facebook like button tweeter button feedback button

The budget’s ‘social footprint’

image_print

Published in The News International on July 03, 2010:

There was a misplaced euphoria in some social sector circles last year over the expansionary fiscal policy evidenced in Budget 2009/10 and the increase in allocations for the social sectors indicated therein. However, as months unfolded, budgetary cutbacks became apparent owing to grinding fiscal constraints and the donor pledges upon which initial social sector projections were hinged remained unrealized.
Learning from this example, not many rational analysts were perturbed by the scale of outlay this time round in the 2010/11 budget books, given that it appeared comparatively more realistic. In any case, the impact of a budget on social outcomes is not an exclusive function of aggregate social sector allocations, as broader fiscal drivers and other factors can also play an important role.
For example, this year the government’s attempt to achieve macroeconomic stability as a priority in the budget is important as that is a precondition for generating growth, which can have a positive knock-on effect on employment with a direct bearing on socio-economic outcomes. A concerted attempt aimed at reducing the budget deficit and debt burden can lower interest rates, thereby facilitating access of businesses to finance, with the resulting increase in economic activity generating employment. The important emphatic focus on reforming Public Sector Enterprises (PSE) in the budget speech, if implemented effectively could ease the burden on the national exchequer by rationalizing subsidies, which have crowded out the space for productive investments and redistributive allocations—fiscal space could be freed up as a consequence, which could then be used for social sector programs. The proverbial example of the subsidy to one PSE amounting to more than the entire Public Sector Development Program (PSDP) budget of the federal government outlined in the budget speech helps to put things in perspective. Similarly, with the envisaged VAT tax reform commencing in October 2010, it is projected that the tax base and hence the volume of revenues will increase with the expectation that allocations towards development expenditures would be enhanced.
Whilst all these broader economic measures hold promise, there are many caveats in relation to pinning hopes on them. Beyond achieving macroeconomic outcomes, which by themselves are also not straightforward, the success of these measures in terms of accruing equitable benefits depends on a number of institutional, political and geo-strategic factors independent of fiscal handles—there are just too many unanswered questions within that space.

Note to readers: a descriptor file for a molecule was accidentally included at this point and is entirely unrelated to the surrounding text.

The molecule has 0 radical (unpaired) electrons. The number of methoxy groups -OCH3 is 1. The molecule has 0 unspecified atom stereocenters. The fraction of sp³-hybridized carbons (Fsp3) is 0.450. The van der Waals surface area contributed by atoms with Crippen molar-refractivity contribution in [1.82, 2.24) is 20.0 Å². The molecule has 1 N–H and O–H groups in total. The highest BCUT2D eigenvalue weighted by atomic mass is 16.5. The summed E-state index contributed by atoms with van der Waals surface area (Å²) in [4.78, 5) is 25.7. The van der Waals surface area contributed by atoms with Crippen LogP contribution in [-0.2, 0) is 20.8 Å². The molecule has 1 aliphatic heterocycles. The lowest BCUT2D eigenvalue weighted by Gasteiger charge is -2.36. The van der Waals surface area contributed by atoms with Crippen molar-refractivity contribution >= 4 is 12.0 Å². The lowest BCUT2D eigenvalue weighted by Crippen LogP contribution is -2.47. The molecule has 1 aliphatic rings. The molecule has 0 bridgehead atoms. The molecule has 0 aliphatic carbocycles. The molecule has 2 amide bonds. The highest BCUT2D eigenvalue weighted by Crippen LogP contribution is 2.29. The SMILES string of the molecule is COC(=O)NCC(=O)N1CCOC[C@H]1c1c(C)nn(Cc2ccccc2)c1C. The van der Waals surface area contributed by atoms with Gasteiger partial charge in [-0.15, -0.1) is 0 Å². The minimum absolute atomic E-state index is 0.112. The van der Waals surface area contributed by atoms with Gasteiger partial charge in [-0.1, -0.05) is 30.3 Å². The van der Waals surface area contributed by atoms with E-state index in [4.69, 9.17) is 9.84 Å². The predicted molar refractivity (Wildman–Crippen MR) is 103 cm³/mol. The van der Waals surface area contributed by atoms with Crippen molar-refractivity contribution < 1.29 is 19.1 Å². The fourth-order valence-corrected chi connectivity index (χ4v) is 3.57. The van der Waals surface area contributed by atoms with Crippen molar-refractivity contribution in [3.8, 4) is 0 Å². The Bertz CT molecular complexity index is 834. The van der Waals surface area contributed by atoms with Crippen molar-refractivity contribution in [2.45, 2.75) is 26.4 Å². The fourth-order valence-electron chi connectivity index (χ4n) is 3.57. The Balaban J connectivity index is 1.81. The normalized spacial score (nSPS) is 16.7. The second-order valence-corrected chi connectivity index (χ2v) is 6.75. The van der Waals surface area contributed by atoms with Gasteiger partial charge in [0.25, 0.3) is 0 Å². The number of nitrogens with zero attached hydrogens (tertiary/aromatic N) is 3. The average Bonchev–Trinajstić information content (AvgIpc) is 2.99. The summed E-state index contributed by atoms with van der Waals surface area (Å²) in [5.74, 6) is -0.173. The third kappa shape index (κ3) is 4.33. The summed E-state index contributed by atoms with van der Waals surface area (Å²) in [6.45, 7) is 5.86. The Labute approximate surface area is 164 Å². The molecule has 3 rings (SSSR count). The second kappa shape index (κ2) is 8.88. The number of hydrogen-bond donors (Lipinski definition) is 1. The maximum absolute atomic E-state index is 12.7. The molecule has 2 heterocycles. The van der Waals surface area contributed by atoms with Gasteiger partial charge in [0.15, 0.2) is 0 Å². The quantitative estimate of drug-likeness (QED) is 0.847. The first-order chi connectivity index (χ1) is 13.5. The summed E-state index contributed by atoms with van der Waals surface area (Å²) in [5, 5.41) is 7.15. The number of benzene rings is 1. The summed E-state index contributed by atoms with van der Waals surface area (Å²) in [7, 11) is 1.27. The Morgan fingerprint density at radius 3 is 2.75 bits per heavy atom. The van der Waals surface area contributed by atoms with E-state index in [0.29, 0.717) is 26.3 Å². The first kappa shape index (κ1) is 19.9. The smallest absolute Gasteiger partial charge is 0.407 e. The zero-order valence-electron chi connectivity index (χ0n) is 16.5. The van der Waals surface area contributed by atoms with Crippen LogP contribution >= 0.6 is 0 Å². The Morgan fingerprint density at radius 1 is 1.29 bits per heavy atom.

Would the government be able to restructure/privatize PSEs effectively? That too when every restructuring option would involve tough decisions with job layoffs? Would it be possible for a political government to opt for such decisions when they are resorting to massive public sector job reinstatements in other areas? Would there be a way to counter the culture of collusion in big ticket public procurements in PSEs? Which by the way are the most expedient way of recovering election ‘investments’, albeit at the cost of massive fiscal hemorrhage of public resources.
With provincial governments presenting deficit or balanced budgets (for 2010/011) in the midst of massive transfer of resources from the center under the National Finance Commission Award and with them signaling lack of commitment to mobilize their own resources through the ‘tax-free-budget’ rhetoric, would it actually be possible to curtail fiscal deficit within prescribed limits and ingrain fiscal discipline—critical elements of macroeconomic stability? Would the investment climate vis-à-vis the internal security situation be facilitative for businesses to prosper even if policy changes are able to bring interest rates down? Most importantly is there any hope of the energy crisis relenting? As of now, the domino effect of the latter has had catastrophic consequences at the economic and social levels. Would the government be able to successfully implement VAT as a replacement of GST and get past provincial sensitivities and technical issues with implementing the reform? Even if these bottlenecks are overcome and the base of revenue is broadened, the priority it seems, for the use of these additional revenues would be to balance budget books. There is a risk that people may end up regressively paying for public sector inefficiencies and pervasive rent seeking. There are no guarantees that the additional resources would be made available for social sector services such as health and education or that they would be effectively allocated towards grass roots projects which impact the lives of poor. Then is the question of epochal significance related to the quality of overall governance—with elite capture deeply entrenched over the last six decades, the chances of accruing benefits of any positive macroeconomic change equitably to the masses would be limited in any case.